water while cruising - Page 3 - SailNet Community
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post #21 of 41 Old 12-03-2006
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Thanks Keck314, I'll check it out.
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post #22 of 41 Old 12-03-2006
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Question

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I remember reading about a boat that is designed to catch the rain water from the deck and drains right into the tanks...anyone know what the boat is?
Pacific seacrafts are set up for this, also, what is wrong with drinking rain water? I read of a lot of cruiser doing this! The evaporation process removes any contaminents, the only thing you have to worry about is the PH of the water, and near the coast and offshore this isn't usually a problem.
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post #23 of 41 Old 12-03-2006
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Water should not be a problem in most places while actively cruising. In many years of cruising in the Eastern Caribbean and the entire East Coast, I've never had a problem. Only an extended stay in the outer Bahamas might be problematic, IMHO.

Born Free carries 160 gallons of water in two tanks. We use this only for dishes, washup, some cooking, and showers. We do not drink water from the tanks, but instead carry bottled water. Mostly, this is in gallon jugs which we mostly store in the shower, frig, and lockers. This allows us to have an assured source of fresh water for drinking, and one which is easily monitored by counting the bottles used each day.

BTW, your consumption of fresh water will be tempered by how much juice, soft drinks, and beer you drink :-))

Almost all marinas allow you to fill your water tanks when you pull up to the gas dock. I've NEVER encountered a question about this.

If you BUY something -- anything -- you can just assume that they'll be happy to let you fill your tanks. You don't have to buy a lot of fuel, either. Top up your tanks (even if just 5 or 10 gallons), and ask where you can buy .... bottled water, oil, candy, or anything you think the marina might have....and you'll have no problem with filling your water tanks. Try never to seem like a freeloader by pulling up to a dock and asking if you can just fill your water tanks.

Expect to pay for water in some places, especially the Caribbean. I believe U.S. $ .10 per gallon is common, though some places may charge more.

Bill
S/V Born Free
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post #24 of 41 Old 12-04-2006
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What is wrong with drinking rain water?

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what is wrong with drinking rain water? I read of a lot of cruiser doing this! The evaporation process removes any contaminents, the only thing you have to worry about is the PH of the water, and near the coast and offshore this isn't usually a problem.
What is wrong with drinking rain water?
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post #25 of 41 Old 12-04-2006
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Snider...it is NOT the rainwater one worries about it is the dirty deck or canvas catch all that rainwater lands on and runs into your tank with that is the problem. I don't know about you but lots of birds use my boat for target practice! I'm sure that a little clorox in the water will kill anything that might harm you but I prefer mine "filtered"!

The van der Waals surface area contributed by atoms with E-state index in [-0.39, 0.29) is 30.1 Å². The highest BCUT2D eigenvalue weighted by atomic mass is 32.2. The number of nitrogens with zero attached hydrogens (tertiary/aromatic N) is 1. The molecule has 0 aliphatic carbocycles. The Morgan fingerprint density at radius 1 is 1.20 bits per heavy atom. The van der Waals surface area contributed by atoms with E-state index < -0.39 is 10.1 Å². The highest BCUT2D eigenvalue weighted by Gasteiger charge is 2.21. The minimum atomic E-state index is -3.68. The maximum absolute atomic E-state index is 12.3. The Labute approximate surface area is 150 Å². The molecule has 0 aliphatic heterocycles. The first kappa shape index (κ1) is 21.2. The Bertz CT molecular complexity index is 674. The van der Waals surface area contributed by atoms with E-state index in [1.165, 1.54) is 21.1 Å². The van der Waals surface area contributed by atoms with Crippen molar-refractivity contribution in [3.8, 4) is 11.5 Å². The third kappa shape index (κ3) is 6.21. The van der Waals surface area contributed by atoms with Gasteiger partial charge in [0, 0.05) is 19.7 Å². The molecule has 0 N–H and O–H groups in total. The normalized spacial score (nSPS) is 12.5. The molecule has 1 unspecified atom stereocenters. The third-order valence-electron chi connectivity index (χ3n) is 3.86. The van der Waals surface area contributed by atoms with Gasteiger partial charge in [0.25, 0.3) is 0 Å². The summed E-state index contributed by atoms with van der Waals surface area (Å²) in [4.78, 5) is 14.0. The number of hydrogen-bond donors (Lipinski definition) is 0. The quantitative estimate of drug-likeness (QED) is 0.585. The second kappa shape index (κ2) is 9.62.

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post #26 of 41 Old 12-04-2006
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Offshore

I see your point. I guess I was thinking more offshore sailing, once you scrub the deck you can catch water without worry because there aren't many birds. I can see where when anchored that would be a problem. Sorry I guess I misunderstood the question. I'm glad I came on this thread because I've never really thought of how to get water when anchored in seclusion. I'm guessing it'll be a dinghy ride with some unwieldly jerry cans!
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post #27 of 41 Old 12-05-2006
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snider's probably just jinxed himself and is going to find that the albatrosses love using his boat as a privy...

A lot of cruisers I talked to said getting the 2-1/2 or 3 gallon jerry cans is a lot better than the five gallon cans...they're a lot easier to handle, and if one goes bad, you lose less water...

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post #28 of 41 Old 12-05-2006
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Talking

[QUOTE=sailingdog]snider's probably just jinxed himself and is going to find that the albatrosses love using his boat as a privy... QUOTE]

DOOOUGH!!!
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post #29 of 41 Old 12-13-2006
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We carried 60 gallons aboard Fairwinds our 1988 Cal 33.
50 in the tanks and 10 on the Rail. Used about 7 gallons
per day. Traveled from East coast to Trinidad. The toughest
spots ( and most expensive )to find water was Bahamas.
Worst water was Luperon ( Dominican Republic). The rest
of the Caribbean was easy. Also you can catch rain water
4-5 months very easily. Just make a simple dam near your water
inlets. Regards Chuck clcjr54@hotmail.com
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post #30 of 41 Old 12-13-2006
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Part of the problem with drinking rain water is that it may contain contaminants from thousands of miles away. Rain water is never pure, because drops form around dust particles. Particles of camel dung have been detected in rainwater in the carribean.
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